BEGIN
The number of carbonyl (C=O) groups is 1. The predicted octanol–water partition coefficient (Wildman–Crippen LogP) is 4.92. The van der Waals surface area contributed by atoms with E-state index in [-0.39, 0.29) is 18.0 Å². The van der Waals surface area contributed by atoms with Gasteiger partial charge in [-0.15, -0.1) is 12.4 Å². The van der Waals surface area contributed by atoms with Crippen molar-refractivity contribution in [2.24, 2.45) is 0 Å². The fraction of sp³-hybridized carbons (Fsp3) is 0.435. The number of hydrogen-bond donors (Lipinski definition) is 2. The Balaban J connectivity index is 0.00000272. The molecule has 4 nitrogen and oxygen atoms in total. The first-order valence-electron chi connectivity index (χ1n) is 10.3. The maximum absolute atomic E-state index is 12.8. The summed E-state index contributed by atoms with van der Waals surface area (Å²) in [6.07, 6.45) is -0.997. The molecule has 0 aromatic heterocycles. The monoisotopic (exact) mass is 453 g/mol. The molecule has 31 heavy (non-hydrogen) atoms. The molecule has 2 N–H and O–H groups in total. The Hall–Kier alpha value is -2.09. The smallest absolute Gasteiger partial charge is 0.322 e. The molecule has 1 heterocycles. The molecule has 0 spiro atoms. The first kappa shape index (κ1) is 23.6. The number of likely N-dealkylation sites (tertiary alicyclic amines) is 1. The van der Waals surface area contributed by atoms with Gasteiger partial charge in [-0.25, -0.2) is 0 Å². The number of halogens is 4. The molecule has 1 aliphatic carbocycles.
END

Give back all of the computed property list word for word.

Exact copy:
The number of carbonyl (C=O) groups is 1. The predicted octanol–water partition coefficient (Wildman–Crippen LogP) is 4.92. The van der Waals surface area contributed by atoms with E-state index in [-0.39, 0.29) is 18.0 Å². The van der Waals surface area contributed by atoms with Gasteiger partial charge in [-0.15, -0.1) is 12.4 Å². The van der Waals surface area contributed by atoms with Crippen molar-refractivity contribution in [2.24, 2.45) is 0 Å². The fraction of sp³-hybridized carbons (Fsp3) is 0.435. The number of hydrogen-bond donors (Lipinski definition) is 2. The Balaban J connectivity index is 0.00000272. The molecule has 4 nitrogen and oxygen atoms in total. The first-order valence-electron chi connectivity index (χ1n) is 10.3. The maximum absolute atomic E-state index is 12.8. The summed E-state index contributed by atoms with van der Waals surface area (Å²) in [6.07, 6.45) is -0.997. The molecule has 0 aromatic heterocycles. The monoisotopic (exact) mass is 453 g/mol. The molecule has 31 heavy (non-hydrogen) atoms. The molecule has 2 N–H and O–H groups in total. The Hall–Kier alpha value is -2.09. The smallest absolute Gasteiger partial charge is 0.322 e. The molecule has 1 heterocycles. The molecule has 0 spiro atoms. The first kappa shape index (κ1) is 23.6. The number of likely N-dealkylation sites (tertiary alicyclic amines) is 1. The van der Waals surface area contributed by atoms with Gasteiger partial charge in [-0.25, -0.2) is 0 Å². The number of halogens is 4. The molecule has 1 aliphatic carbocycles.